8. Singh, K., Bassi, M, Junnarkar, M. & Negri, L. & (2015). Mental Health and Psychosocial Functioning in Adolescence: An Investigation among Indian Students from Delhi. Journal of Adolescence, 39, 59-69. (Indexing: SCOPUS; PSYCINFO; Impact Factor: 2.704)
  9. Singh, K. & Junnarkar, M. (2015). Correlates and Predictors of Positive Mental Health for School Going Children. Personality and Individual Differences, 76, 82-87. DOI 10.1016/j.paid.2014.11.047. (Indexing: SCOPUS; PSYCINFO; Impact Factor: 2.417)
  10. Singh, K.,Junnarkar, M. & Sharma, S. (2015). Anxiety, Stress, Depression & Psycho-social Functioning of Indian Adolescents. Indian Journal of Psychiatry, 57(4), 41-48. (Indexing: SCOPUS; Web of Science, PubMed)
  11. Singh, K., Ruch, W. & Junnarkar, M. (2014). Effect of the Demographic Variables and Psychometric properties of the Personal Well-Being Index for School Children in India. Child Indicators Research, 7 (3), 1-15. DOI 10.1007/s12187-014-9264-4. (Indexing: SCOPUS; ProQuest; Impact Factor: 1.187)
  12. Singh, K. & Junnarkar, M. (2014). Validation and Effect of Demographic Variables on Perceived Quality of Life by Adolescents. Asian Journal of Psychiatry, 12, 88-94. (Indexing: SCOPUS; PSYCINFO).
  13. Singh, K., Kaur, J., Singh, D. & Junnarkar, M. (2014). Socio-Demographic Variables Affecting Well-Being: A Study on Indian Rural Women. Psychological Studies, 59(2), 197-206. DOI 10.1007/s12646-014-0239-9 (Indexing: SCOPUS; PSYCINFO, ProQuest)
  14. Junnarkar, M. & Khan, A. (2013). Eyewitness Identification: Importance of Belief in Memory Accuracy. Indian Journal of Psychology and Education. Vol.3, No. 1. (Indexing: Scientific Indexing Services, Scholars Impact Factor, General Impact Factor)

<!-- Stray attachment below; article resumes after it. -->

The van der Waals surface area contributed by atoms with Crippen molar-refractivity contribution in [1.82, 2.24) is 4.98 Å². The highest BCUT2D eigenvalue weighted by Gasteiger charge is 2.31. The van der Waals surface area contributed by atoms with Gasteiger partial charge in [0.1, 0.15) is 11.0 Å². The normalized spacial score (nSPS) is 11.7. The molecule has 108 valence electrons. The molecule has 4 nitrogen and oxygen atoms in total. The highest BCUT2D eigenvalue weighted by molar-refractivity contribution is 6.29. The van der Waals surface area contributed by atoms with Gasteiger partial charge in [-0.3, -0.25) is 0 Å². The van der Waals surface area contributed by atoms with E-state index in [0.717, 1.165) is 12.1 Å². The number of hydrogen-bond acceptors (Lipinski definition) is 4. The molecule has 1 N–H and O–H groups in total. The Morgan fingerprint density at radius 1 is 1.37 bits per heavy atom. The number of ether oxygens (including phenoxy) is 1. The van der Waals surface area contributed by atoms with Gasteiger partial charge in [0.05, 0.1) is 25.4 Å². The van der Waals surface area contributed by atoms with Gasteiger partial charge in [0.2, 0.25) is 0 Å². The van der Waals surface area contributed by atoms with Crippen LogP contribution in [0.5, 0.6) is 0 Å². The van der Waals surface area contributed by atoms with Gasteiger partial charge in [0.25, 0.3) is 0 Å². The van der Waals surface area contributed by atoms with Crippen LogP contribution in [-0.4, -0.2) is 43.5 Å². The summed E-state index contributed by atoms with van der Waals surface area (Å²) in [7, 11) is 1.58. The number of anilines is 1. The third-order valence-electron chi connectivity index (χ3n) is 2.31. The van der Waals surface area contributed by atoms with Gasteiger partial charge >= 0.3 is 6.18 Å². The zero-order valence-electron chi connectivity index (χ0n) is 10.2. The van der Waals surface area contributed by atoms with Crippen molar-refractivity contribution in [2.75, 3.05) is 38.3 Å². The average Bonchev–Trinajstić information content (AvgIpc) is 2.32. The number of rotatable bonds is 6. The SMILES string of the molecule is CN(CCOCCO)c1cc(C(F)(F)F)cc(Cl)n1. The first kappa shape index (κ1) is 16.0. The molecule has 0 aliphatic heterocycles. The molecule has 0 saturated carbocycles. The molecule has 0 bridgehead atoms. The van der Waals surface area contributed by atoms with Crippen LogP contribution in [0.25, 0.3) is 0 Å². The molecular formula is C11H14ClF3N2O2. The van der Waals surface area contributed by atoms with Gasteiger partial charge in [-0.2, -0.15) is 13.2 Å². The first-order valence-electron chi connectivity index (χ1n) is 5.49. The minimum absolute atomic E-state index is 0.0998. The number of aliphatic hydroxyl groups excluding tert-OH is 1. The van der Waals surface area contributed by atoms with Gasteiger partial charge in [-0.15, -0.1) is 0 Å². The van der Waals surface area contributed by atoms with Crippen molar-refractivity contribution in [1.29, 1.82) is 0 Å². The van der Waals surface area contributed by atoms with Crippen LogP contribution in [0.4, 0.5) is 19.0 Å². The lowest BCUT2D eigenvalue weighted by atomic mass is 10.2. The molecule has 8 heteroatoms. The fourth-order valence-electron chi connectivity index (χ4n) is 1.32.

15. Junnarkar, M. & Khan, A. (2011). An Investigation into Eyewitness Accuracy an Indian Experience. Conference Proceedings, International conference on Crossroads of Psychology and Law, organized at American University of Armenia, Yerevan, Armenia,November 4 – 6, 2011.


    1. Sahni, S. P. & Junnarkar, M. (2020). The Death Penalty: Perspectives from India and Beyond. Springer Nature. ISBN 978-981-15-3129-3 (Under Print)

    2. Sahni, S. P. & Junnarkar, M. (2019) Maximizing Human Potential Through Behavioral Competencies: 100 Core Competencies. Bloomsbury Publications, India. ISBN: 978-93-89000-65-8.

    3. Singh, K., Junnarkar, M. & Kaur, J. (2016). Measures in Positive Psychology, Springer India. ISBN: 978-81-322-3631-3. (SCOPUS Indexed)

    4. Junnarkar, M., Kamath, R. & Koshy, S. (2011). Child Adoption: A study of Adopted Adolescents: Psycho-Social Adjustment of Adopted Adolescents in India. LAP LAMBERT Academic Publishing. ISBN: 978-3844332070

Book Chapters

  1. Junnarkar, M. & Karishma (2020). Mental Health Status: Indian Perspective. In Sahni, S. P., Srivastava, J., Thakur, A., Lakhani, S. & Jain. G. (Eds). Let’s Talk about Depression: A Focus on Australia, India, and USA. Bloomsbury Publications. (In Press)

  2. Junnarkar, M., Sahni, S. & Gill, S. (2019). Resilience and Well-Being in Sports. In Pradhan, R. K & Kumar, U. (Eds). International Handbook of Advances in Emotion, Wellbeing and Resilience: Theoretical Perspectives and Practical Applications, Apple Academic Press, Taylor and Francis Group.

  3. Sahni, S. P., & Junnarkar, M. (2019). Well-being of Domestic Workers. In U. Mahanta and I. Gupta (eds.). Recognition of the Rights of Domestic Workers in India,  Springer Nature, Singapore.,

  4. Sharma, T., Krishnan, A. & Junnarkar, M. (2018). Well-being and Happiness of Elderly Women (Chapter 12). In Sran, S. & Wadhawan, P. (Eds). Perspectives of Successful Ageing. New Delhi, Book Age Publications.

  5. Singh, K. & Junnarkar, M. (2016). The Well-Being of Information Technology Professionals. The Wiley Blackwell Handbook of the Psychology of Positivity and Strengths-Based Approaches at Work, First Edition. Edited by Lindsay G. Oades, Michael F. Steger, Antonelle Delle Fave, and Jonathan Passmore. © 2016 John Wiley & Sons, Ltd. Published 2016 by John Wiley & Sons, Ltd.